Dr Lina Mukhopadhyay in conversation with Professor Rama Mathew
In this interview Professor Rama Mathew, retired from the Department of Education, University of Delhi, shares her views on formative assessment, a challenging yet very crucial dimension of evaluation within education. In her discussion, she includes both, the secondary and tertiary education assessment systems. She further suggests several examples of assessment from which teachers can draw on to capture ‘growth’ of ESL learners.
Lina Mukhopadhyay: Thank you, Professor Rama Mathew, for agreeing to share your views on language assessment for this special issue of Fortell on Assessment. What according to you, is assessment and how can it be carried out in class to support learning?
Rama Mathew: The topic is close to my heart and I’m very happy to talk about it. Assessment within the school/college curriculum deals broadly with summative assessment (SA) and formative assessment (FA). SA is assessment of the sum-total of learning in a given year, i.e. the ‘product’ of learning while FA reflects a commitment to understand and support learning during the ‘process’ of learning. SA could also be seen as externally conducted in that the Board/university takes responsibility to conduct a common test(s) across schools/colleges for purposes of comparability and certification. FA falls under the purview of teachers and students. In this sense we can contrast the two modes in terms of the purpose of assessment and also in terms of who is involved in conducting the assessment.
LM: Formative assessment, more often than not, seems to be imitating the summative assessment format. Do you think that teachers are allowed to design formative assessments independently?
RM: Probably this perception, more common in schools than at the tertiary level, arises because school boards are increasingly ‘fixing’ test formats to such an extent that teachers need to hardly think or work on their own about what to test and how to test; it’s all pre-determined by the board. This probably is because it is believed that teachers are not capable of designing their own assessment tools let alone construct suitable questions/test items.
LM: Is this the reason why we focus a lot on content-based assessment in language classrooms in India?
RM: Content-based assessment, i.e. asking questions on already taught content (when the content is supposed to be only the means for fine-tuning your language in a language classroom) emanates from a prescribed textbook (PTB) approach. There is no easy escape from content based testing in a PTB system: whenever the prescribed texts (poems, stories, plays etc.) are not overtly tested, it is seen as ‘outside’ the PTB and is considered a waste of time and resources. I remember, when CBSE implemented the communicative approach and introduced the ‘Interact in English’ series, the Board desperately resisted too much of outside content in the exam papers. The plea, then, was: how are the weak learners going to pass the exam? And interestingly, even teachers, at least those who did not receive adequate orientation to the approach, saw teaching the ‘Main Course Book’ as a waste of time, as there were not too many ‘direct’ questions students could prepare for from the exam point of view. No one saw the value of practicing all the four skills in engaging ways and sharpening their skills in the process, which this book provided ample opportunities for; parents understandably opposed unnecessary emphasis on listening and speaking skills which were not formally tested then. Clearly the high-stakes final exam had a powerful washback on what happened in the classroom.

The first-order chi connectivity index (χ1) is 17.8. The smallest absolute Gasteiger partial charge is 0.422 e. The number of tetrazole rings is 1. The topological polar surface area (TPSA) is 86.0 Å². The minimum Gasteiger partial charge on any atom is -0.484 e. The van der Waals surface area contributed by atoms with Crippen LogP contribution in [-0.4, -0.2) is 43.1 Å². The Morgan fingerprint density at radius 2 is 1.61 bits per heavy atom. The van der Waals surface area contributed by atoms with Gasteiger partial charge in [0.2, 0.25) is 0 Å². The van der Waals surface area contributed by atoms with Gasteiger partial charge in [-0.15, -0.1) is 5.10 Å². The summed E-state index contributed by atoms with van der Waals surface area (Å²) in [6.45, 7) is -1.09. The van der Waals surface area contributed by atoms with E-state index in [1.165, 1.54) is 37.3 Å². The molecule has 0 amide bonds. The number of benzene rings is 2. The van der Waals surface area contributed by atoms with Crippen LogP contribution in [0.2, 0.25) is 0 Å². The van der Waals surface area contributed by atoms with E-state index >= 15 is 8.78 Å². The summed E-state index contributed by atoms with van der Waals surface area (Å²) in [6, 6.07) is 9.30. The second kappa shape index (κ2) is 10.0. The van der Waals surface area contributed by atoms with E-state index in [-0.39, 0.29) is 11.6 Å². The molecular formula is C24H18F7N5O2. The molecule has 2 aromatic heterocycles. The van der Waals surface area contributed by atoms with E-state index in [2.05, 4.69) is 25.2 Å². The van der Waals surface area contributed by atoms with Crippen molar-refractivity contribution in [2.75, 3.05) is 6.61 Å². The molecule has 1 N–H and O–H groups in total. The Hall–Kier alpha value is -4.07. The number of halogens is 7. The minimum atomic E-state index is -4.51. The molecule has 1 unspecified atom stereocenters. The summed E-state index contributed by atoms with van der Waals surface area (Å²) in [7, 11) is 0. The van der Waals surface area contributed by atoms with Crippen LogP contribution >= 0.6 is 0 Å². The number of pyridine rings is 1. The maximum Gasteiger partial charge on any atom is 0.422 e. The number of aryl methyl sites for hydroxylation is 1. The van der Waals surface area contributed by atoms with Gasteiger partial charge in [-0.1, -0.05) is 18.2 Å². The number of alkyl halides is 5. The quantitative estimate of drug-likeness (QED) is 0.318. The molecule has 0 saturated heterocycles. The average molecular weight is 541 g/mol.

LM: Making language tests based on the prescribed textbook seems to be the norm. Is it in anyway related to the idea of maintaining uniformity in test formats across schools?
RM: The answer is multifold and is also intertwined: PTBs allow uniformity across schools and define the limits of the syllabus which is otherwise elusive for a teacher. This way teachers are held accountable: exams that are based on a given PTB can be easily seen to be within or outside the syllabus. Further, teachers do not have to select materials on a daily basis for which most of them would not have the necessary skills. We know that critiquing a set of materials, adapting them and using them according to varying student levels and interests is a highly specialized area and needs training. Therefore, PTBs actually serve as shortcuts to the otherwise complex task that every teacher is not ready for. There is also the issue of access to good and authentic materials; not every teacher has the time or the ability to find appropriate materials for the given syllabus. So what we have in essence is a standardised system where ‘experts’ put together a textbook based on the syllabus and the exam stems out of that and given these two fixed entities, the teacher ensures that students are prepared to answer exam questions so that they score high marks/grades.
LM: What is the role of the teacher in all this preparation – is it only to ensure that students answer questions?